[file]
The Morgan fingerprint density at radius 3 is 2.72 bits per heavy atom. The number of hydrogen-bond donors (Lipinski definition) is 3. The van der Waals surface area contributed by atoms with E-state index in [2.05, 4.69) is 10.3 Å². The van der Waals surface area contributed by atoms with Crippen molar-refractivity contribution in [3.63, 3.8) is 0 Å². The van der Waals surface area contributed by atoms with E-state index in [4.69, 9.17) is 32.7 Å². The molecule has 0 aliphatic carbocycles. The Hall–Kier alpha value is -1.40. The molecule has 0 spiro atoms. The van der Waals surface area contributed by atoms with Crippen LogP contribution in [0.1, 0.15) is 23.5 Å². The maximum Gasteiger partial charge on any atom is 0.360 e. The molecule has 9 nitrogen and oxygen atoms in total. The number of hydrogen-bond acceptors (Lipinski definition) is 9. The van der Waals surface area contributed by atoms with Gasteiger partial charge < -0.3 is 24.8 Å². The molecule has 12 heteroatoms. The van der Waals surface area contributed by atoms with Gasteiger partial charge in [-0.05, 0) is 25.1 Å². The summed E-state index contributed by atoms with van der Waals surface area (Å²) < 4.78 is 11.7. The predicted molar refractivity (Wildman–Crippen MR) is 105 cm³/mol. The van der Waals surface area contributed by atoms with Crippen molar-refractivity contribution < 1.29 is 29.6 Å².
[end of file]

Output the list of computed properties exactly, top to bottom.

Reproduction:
The Morgan fingerprint density at radius 3 is 2.72 bits per heavy atom. The number of hydrogen-bond donors (Lipinski definition) is 3. The van der Waals surface area contributed by atoms with E-state index in [2.05, 4.69) is 10.3 Å². The van der Waals surface area contributed by atoms with Crippen molar-refractivity contribution in [3.63, 3.8) is 0 Å². The van der Waals surface area contributed by atoms with E-state index in [4.69, 9.17) is 32.7 Å². The molecule has 0 aliphatic carbocycles. The Hall–Kier alpha value is -1.40. The molecule has 0 spiro atoms. The van der Waals surface area contributed by atoms with Crippen LogP contribution in [0.1, 0.15) is 23.5 Å². The maximum Gasteiger partial charge on any atom is 0.360 e. The molecule has 9 nitrogen and oxygen atoms in total. The number of hydrogen-bond acceptors (Lipinski definition) is 9. The van der Waals surface area contributed by atoms with Gasteiger partial charge < -0.3 is 24.8 Å². The molecule has 12 heteroatoms. The van der Waals surface area contributed by atoms with Gasteiger partial charge in [-0.05, 0) is 25.1 Å². The summed E-state index contributed by atoms with van der Waals surface area (Å²) < 4.78 is 11.7. The predicted molar refractivity (Wildman–Crippen MR) is 105 cm³/mol. The van der Waals surface area contributed by atoms with Crippen molar-refractivity contribution < 1.29 is 29.6 Å².